An opposing attorney once argued that a party responding to written discovery may object to that discovery, but then must still answer the discovery in full despite the objection. I responded that the responding party may object to the discovery and then respond to the unobjectionable sections of the discovery. We did not reach an agreement and a motion to compel was filed. Plaintiff argued my client “refuses to provide an answer as required,” but cited literally no authority for the argument. Nor could she.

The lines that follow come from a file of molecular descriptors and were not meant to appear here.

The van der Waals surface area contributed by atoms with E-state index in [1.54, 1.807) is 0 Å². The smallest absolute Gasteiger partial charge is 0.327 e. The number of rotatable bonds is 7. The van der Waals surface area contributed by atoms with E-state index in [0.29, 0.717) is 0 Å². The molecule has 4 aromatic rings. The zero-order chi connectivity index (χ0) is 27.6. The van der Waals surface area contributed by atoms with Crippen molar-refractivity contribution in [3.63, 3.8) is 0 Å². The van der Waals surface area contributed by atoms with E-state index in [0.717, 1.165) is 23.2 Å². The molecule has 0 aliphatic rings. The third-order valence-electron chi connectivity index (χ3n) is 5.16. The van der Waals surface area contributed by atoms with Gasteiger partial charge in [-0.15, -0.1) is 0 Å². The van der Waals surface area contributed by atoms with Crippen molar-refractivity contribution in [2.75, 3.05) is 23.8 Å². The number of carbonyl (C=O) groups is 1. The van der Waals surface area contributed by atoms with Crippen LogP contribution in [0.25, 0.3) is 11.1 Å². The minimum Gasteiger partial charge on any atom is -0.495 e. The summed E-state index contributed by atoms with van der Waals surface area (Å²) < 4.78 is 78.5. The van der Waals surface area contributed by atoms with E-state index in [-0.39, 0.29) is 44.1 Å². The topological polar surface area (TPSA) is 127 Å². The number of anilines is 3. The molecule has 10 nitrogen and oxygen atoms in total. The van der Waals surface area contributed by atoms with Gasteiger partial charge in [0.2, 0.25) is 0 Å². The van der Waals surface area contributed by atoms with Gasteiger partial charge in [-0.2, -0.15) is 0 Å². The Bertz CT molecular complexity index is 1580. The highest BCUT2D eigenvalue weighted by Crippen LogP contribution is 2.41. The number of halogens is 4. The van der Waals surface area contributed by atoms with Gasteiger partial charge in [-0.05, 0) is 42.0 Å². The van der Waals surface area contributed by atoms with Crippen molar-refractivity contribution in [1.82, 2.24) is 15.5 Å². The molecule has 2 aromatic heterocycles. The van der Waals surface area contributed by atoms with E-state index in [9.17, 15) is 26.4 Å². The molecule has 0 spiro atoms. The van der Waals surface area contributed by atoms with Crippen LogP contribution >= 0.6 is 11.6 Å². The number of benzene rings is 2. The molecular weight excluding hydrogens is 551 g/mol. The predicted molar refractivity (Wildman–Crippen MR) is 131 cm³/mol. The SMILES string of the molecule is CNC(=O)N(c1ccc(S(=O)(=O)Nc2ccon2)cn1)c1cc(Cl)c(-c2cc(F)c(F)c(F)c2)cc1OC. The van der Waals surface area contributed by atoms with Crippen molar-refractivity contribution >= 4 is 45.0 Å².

FRCP 33(b)(3) states “[e]ach interrogatory must, to the extent it is not objected to, be answered separately and fully in writing under oath.” My client objected to certain interrogatories entirely and answered others to the extent they were not objectionable. The same analysis applied to requests for production. FRCP 34(b)(2)(C) states “[a]n objection to part of a request must specify the part and permit inspection of the rest.” This is similar to Rule 33(b)(3)’s guidance for interrogatories that “[e]ach interrogatory must, to the extent it is not objected to, be answered separately and fully in writing under oath.”
The motion to compel was denied.